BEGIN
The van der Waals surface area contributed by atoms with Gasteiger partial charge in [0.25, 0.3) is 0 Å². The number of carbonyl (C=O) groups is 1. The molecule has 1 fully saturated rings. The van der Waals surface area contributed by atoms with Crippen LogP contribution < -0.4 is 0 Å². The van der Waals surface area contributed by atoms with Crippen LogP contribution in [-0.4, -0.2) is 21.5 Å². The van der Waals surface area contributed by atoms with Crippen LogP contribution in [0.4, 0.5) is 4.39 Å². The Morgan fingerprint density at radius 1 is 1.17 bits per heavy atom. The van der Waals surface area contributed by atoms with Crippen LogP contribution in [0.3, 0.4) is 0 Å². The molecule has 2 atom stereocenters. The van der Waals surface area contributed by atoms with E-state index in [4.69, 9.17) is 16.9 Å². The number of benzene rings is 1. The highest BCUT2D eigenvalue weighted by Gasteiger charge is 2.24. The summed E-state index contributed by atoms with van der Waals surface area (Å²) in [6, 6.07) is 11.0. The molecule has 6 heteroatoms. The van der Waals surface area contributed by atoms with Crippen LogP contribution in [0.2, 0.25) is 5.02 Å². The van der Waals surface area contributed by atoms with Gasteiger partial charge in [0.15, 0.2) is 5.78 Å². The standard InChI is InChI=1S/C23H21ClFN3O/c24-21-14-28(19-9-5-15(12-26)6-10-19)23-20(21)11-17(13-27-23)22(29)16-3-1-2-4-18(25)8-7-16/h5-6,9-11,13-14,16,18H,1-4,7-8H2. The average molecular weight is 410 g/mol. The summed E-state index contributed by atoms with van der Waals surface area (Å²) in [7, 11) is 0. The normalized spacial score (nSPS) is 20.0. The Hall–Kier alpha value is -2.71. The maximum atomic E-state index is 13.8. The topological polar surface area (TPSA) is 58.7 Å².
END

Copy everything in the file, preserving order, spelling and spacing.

The van der Waals surface area contributed by atoms with Gasteiger partial charge in [0.25, 0.3) is 0 Å². The number of carbonyl (C=O) groups is 1. The molecule has 1 fully saturated rings. The van der Waals surface area contributed by atoms with Crippen LogP contribution < -0.4 is 0 Å². The van der Waals surface area contributed by atoms with Crippen LogP contribution in [-0.4, -0.2) is 21.5 Å². The van der Waals surface area contributed by atoms with Crippen LogP contribution in [0.4, 0.5) is 4.39 Å². The Morgan fingerprint density at radius 1 is 1.17 bits per heavy atom. The van der Waals surface area contributed by atoms with Crippen LogP contribution in [0.3, 0.4) is 0 Å². The molecule has 2 atom stereocenters. The van der Waals surface area contributed by atoms with E-state index in [4.69, 9.17) is 16.9 Å². The number of benzene rings is 1. The highest BCUT2D eigenvalue weighted by Gasteiger charge is 2.24. The summed E-state index contributed by atoms with van der Waals surface area (Å²) in [6, 6.07) is 11.0. The molecule has 6 heteroatoms. The van der Waals surface area contributed by atoms with Crippen LogP contribution in [0.2, 0.25) is 5.02 Å². The van der Waals surface area contributed by atoms with Gasteiger partial charge in [0.15, 0.2) is 5.78 Å². The standard InChI is InChI=1S/C23H21ClFN3O/c24-21-14-28(19-9-5-15(12-26)6-10-19)23-20(21)11-17(13-27-23)22(29)16-3-1-2-4-18(25)8-7-16/h5-6,9-11,13-14,16,18H,1-4,7-8H2. The average molecular weight is 410 g/mol. The summed E-state index contributed by atoms with van der Waals surface area (Å²) in [7, 11) is 0. The normalized spacial score (nSPS) is 20.0. The Hall–Kier alpha value is -2.71. The maximum atomic E-state index is 13.8. The topological polar surface area (TPSA) is 58.7 Å².